Quantifying Reliability of Transit Service in Zurich, Switzerland Case Study of Bus Line 31
technology - automatic vehicle monitoring, mode - bus, place - europe, operations - performance, operations - reliability
Zurich, bus, reliability, peak hours, passenger wait time
Transit operators aim to provide high levels of reliability because reliable services not only are more attractive for their current and potential customers, but can also reduce operating costs by making more efficient use of resources. This work addresses the issue of service reliability in a context in which high-quality transit is the norm, not the exception. An ongoing study uses automatic vehicle location (AVL) data to estimate quantitative service reliability measures of a bus line in Zurich, Switzerland. In-vehicle observations during peak periods and aggregate operational data reports complement the AVL data. Four time profiles (morning and late afternoon peaks, between peaks, and late evening) were used to characterize transit service reliability at the route and stop level. A set of conventional operator-perspective measures (travel time, speed, punctuality, and regularity) was enhanced with a customer-oriented measure (passenger waiting time) to link service reliability to passenger waiting cost. Results indicate that the best service reliability for travel time, regularity, and passenger waiting time metrics is achieved during late night services. Services between peak hours perform better in punctuality metrics.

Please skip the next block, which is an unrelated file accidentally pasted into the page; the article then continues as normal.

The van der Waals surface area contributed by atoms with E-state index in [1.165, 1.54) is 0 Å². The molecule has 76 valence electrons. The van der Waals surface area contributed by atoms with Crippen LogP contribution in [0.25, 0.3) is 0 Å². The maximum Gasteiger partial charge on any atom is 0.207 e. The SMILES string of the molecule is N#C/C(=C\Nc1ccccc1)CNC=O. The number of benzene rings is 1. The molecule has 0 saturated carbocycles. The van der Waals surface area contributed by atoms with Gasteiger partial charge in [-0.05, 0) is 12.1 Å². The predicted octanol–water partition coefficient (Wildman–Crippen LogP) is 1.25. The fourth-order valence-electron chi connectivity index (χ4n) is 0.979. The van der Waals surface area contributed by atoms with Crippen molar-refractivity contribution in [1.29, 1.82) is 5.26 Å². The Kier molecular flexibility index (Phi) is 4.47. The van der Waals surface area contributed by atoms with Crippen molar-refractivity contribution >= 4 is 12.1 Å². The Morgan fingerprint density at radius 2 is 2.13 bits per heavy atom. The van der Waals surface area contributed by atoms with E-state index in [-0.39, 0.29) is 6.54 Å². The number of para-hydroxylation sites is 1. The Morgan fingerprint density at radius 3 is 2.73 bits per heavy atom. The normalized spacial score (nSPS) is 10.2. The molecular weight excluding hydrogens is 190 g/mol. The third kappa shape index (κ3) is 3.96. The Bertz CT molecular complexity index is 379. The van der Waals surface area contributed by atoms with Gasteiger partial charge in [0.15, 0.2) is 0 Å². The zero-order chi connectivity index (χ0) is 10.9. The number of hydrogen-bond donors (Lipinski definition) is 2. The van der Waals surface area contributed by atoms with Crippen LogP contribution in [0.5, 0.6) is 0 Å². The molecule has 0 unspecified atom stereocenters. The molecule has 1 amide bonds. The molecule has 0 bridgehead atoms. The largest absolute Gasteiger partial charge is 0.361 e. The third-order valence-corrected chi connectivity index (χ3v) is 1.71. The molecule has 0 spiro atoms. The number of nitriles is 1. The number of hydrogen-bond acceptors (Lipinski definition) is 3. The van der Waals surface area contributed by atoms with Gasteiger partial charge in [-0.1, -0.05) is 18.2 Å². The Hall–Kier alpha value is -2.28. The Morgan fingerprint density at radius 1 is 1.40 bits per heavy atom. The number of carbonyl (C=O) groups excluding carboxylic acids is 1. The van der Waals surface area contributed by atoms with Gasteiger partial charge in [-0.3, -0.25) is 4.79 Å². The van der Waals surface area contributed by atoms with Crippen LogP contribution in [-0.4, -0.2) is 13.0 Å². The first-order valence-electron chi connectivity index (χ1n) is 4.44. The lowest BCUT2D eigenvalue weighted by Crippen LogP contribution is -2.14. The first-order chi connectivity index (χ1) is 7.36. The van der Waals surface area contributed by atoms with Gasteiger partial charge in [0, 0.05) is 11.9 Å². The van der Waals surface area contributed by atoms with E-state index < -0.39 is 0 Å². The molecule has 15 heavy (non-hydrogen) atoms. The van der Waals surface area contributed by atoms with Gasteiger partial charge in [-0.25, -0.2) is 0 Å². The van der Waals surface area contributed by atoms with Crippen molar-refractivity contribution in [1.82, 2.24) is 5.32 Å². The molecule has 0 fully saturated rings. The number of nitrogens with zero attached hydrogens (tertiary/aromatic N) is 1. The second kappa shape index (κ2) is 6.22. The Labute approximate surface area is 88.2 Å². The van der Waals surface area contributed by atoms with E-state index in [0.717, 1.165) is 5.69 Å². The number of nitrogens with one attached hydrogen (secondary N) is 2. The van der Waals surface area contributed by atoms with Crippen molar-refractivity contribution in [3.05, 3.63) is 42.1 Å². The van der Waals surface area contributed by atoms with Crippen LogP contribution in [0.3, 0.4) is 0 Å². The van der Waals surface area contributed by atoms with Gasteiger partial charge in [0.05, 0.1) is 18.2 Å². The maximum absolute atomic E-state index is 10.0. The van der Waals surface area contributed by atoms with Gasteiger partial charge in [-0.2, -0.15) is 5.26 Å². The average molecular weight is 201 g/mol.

Permission to publish the abstract has been given by Transportation Research Board, Washington. Copyright remains with them.
Carrasco, N. (2012). Quantifying Reliability of Transit Service in Zurich, Switzerland. Case Study of Bus Line 31. Transportation Research Record, Vol. 2274, pp. 114-125. Published by Transportation Research Board, Washington.